By allowing ads to appear on this site, you support the local businesses who, in turn, support great journalism.
Unity is fragile
Timothy Byler 2016
Timothy Byler is the pastor of Connection Church and a member of the United Ministerial Alliance of Liberty County.

Unity. It is a word that comes to the forefront in the midst of crisis. It is what is desired and reached for when people are faced with chaos and disrupted lives. On the best days, unity goes unnoticed. On the hardest of days, it seems easily obtained. In between, unity is elusive. One great consistency about unity is this:

Unity is fragile.

A quick look at Merriam-Webster’s definition of unity offers a simple perspective that unity is "the state of being in full agreement." However utopic that may be, Merriam-Webster’s full definition is much more reasonable. Unity is "the state of not being multiple, or a condition of harmony. Unity is the quality or state of being made one."

Unity is fragile because the ideals that we carry individually often collide with our desire and even efforts to be "united" with another. The ancient proverb comes to mind that "the enemy of my enemy is my friend." That works as long as there is a common enemy. However; sooner or later, a deeper look at my "friend" may likely bring me to the realization that his differences are not easily aligned with mine. Those differences are almost always found in the arena of beliefs. In that moment, the idea of being in a condition of harmony gives way to the state of being in full agreement. As it does, unity dissipates.

In the last couple of weeks, there has been a specific reach to foster unity in our local community. Hundreds of people participated in gatherings, prayer meetings and marches to promote and support a spirit of unity. There raised a cry and a call — not in the face of the things that are happening in our nation, but a pre-emptive move before such things could find their way here. That cry? "We will work to foster trust and good faith in one another." There rose a determination to find harmony; that we could hold fast to our beliefs and while doing that, we could unite in the common understanding that the fear and hate that has arisen in other places has no place here. We declared, "Not here! Not now!"

How do you maintain that fragile unity? How do you stay alert and aware of the things that creep in to divide? The answer is found in maintaining three things: faith, hope and love. These things are found in Scripture and relate directly to the relationship we have with our Creator. Yet the gift of these three things is also found in how we live with and relate to one another.

Ironically, this editorial about unity was birthed out of questions put to me regarding a recent project sponsored by our local Chamber of Commerce. It was a project designed to promote unity that for some became a challenge to the unity they were looking to promote! The Chamber, in a determination to continue to foster unity, sought a way to inspire people to voice their hopes — for the future of their lives, for our community and even for the nation. They took an idea that was inspired by a tradition that occurs in Tibet, and they used the vehicle of that idea to create a way to share and spread hope. They purchased and provided "flags" — remnants of material upon which people could write down and share their hopes. These flags would then be displayed so that others around could read their expressions of hope, have a greater understanding of one another and, in the building of that hope, build greater faith in one another. In the building of that faith in one another, we could perhaps love each other a little more.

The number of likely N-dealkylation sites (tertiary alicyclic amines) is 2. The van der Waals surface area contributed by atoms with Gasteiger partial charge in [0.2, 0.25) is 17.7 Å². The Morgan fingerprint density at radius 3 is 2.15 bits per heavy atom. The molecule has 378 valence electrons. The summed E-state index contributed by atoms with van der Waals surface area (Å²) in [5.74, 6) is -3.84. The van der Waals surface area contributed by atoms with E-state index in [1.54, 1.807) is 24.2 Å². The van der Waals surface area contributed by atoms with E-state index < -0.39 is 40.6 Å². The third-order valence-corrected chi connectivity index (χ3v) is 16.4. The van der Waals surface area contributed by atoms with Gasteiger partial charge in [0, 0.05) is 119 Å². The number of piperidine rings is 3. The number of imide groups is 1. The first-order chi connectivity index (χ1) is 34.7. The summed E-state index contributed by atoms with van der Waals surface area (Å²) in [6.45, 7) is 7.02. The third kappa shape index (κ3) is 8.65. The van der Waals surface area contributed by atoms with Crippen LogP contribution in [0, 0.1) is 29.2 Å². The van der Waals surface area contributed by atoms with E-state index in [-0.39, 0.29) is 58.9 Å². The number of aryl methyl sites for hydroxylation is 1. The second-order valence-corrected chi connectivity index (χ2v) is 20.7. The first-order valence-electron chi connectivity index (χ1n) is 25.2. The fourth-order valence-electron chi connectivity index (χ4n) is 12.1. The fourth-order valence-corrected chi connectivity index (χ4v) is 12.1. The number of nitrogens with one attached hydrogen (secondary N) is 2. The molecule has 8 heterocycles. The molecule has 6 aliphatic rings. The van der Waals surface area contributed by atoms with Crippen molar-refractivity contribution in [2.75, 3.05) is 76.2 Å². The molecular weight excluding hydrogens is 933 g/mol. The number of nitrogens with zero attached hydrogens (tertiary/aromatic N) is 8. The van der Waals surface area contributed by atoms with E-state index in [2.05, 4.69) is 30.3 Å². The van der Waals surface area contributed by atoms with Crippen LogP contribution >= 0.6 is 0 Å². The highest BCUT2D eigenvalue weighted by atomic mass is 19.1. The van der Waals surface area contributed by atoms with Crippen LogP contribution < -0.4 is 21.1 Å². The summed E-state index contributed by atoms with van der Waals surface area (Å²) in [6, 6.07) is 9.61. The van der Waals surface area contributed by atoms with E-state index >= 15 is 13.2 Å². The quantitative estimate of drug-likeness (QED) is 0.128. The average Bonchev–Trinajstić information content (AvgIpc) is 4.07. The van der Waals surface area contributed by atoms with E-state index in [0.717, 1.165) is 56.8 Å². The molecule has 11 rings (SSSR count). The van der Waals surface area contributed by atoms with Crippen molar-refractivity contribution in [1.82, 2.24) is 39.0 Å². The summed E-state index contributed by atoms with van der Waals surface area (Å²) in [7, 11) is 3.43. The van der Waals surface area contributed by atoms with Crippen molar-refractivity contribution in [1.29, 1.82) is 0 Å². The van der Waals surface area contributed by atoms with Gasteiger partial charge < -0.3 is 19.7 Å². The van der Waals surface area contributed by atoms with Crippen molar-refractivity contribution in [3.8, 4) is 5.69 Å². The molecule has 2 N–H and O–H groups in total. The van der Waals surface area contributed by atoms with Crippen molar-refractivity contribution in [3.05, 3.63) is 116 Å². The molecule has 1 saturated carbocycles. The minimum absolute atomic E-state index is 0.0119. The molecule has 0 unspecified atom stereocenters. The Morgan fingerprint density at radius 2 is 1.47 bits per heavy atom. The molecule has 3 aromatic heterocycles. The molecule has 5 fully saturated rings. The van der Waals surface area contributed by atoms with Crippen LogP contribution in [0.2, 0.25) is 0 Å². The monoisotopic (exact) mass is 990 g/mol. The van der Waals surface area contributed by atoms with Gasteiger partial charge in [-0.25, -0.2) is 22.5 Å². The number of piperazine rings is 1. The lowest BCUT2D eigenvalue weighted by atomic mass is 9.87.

Unity is fragile.

As these steps were taken and reported, some of the information communicated created concern and unrest. People in the community know that I am a pastor and within just a few minutes of people reading their Wednesday newspaper, I received questions like … "What is the Chamber doing passing out ‘prayer flags’?" "Is this a Buddhist thing? I am not certain I can do a Buddhist thing. I am not Buddhist." In one action, the reach for unity in our community began to be met by a few with that which was earlier mentioned. "The state of harmony gives way to the state of not being in full agreement."

The irony is this: While the tradition in Tibet is to fly "prayer flags," the flags the Chamber offered were not prayer flags. They are not prayers offered to any god. They were scraps of beautifully colored material on which one could write his or her hopes for our future. For some, in that moment, the reach for unity ran the risk of trampling on their beliefs because the information wasn’t clear.

I wrote this editorial to offer this thought: Often the biggest danger to unity is in not having all of the information. You see a clip of a video without knowing the context of that which occurs in the moments before and after the clip. You hear a quote from a statement that has been truncated. Or you read part of a paragraph, and the words of one sentence stand out to you and cause you to miss the rest of the information that is communicated. Ideas are birthed. Opinions rise. Unity dissolves.

We cannot let that happen. Not here! Not now! We must work to protect unity. We are all not going to believe the same. Our ideals will differ. Yet we can remain united on the things we hold in common. We want our communities to be safe. We want our children to have freedom to live in a place where their lives are not in jeopardy when they leave the house. We want those who protect our citizens and enforce the laws to be able to serve in confidence and in wisdom. And we want to be in a place where we can have faith in one another, have hope in one another and love one another. We need to walk in unity.

Sign up for our e-newsletters